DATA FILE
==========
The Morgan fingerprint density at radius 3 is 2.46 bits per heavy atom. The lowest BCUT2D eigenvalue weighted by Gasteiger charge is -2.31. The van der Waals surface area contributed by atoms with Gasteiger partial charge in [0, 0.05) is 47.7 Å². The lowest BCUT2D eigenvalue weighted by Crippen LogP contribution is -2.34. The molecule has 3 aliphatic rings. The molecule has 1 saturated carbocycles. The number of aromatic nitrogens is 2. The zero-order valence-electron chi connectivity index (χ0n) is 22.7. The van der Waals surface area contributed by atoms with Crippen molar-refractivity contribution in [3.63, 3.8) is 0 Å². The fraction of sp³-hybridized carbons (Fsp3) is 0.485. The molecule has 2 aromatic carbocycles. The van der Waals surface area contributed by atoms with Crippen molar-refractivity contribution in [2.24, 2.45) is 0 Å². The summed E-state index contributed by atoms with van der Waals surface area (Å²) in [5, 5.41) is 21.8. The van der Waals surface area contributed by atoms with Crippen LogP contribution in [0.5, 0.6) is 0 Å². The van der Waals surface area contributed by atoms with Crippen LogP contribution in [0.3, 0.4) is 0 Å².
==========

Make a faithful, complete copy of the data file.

The Morgan fingerprint density at radius 3 is 2.46 bits per heavy atom. The lowest BCUT2D eigenvalue weighted by Gasteiger charge is -2.31. The van der Waals surface area contributed by atoms with Gasteiger partial charge in [0, 0.05) is 47.7 Å². The lowest BCUT2D eigenvalue weighted by Crippen LogP contribution is -2.34. The molecule has 3 aliphatic rings. The molecule has 1 saturated carbocycles. The number of aromatic nitrogens is 2. The zero-order valence-electron chi connectivity index (χ0n) is 22.7. The van der Waals surface area contributed by atoms with Crippen molar-refractivity contribution in [3.63, 3.8) is 0 Å². The fraction of sp³-hybridized carbons (Fsp3) is 0.485. The molecule has 2 aromatic carbocycles. The van der Waals surface area contributed by atoms with Crippen molar-refractivity contribution in [2.24, 2.45) is 0 Å². The summed E-state index contributed by atoms with van der Waals surface area (Å²) in [5, 5.41) is 21.8. The van der Waals surface area contributed by atoms with Crippen LogP contribution in [0.5, 0.6) is 0 Å². The van der Waals surface area contributed by atoms with Crippen LogP contribution in [0.3, 0.4) is 0 Å².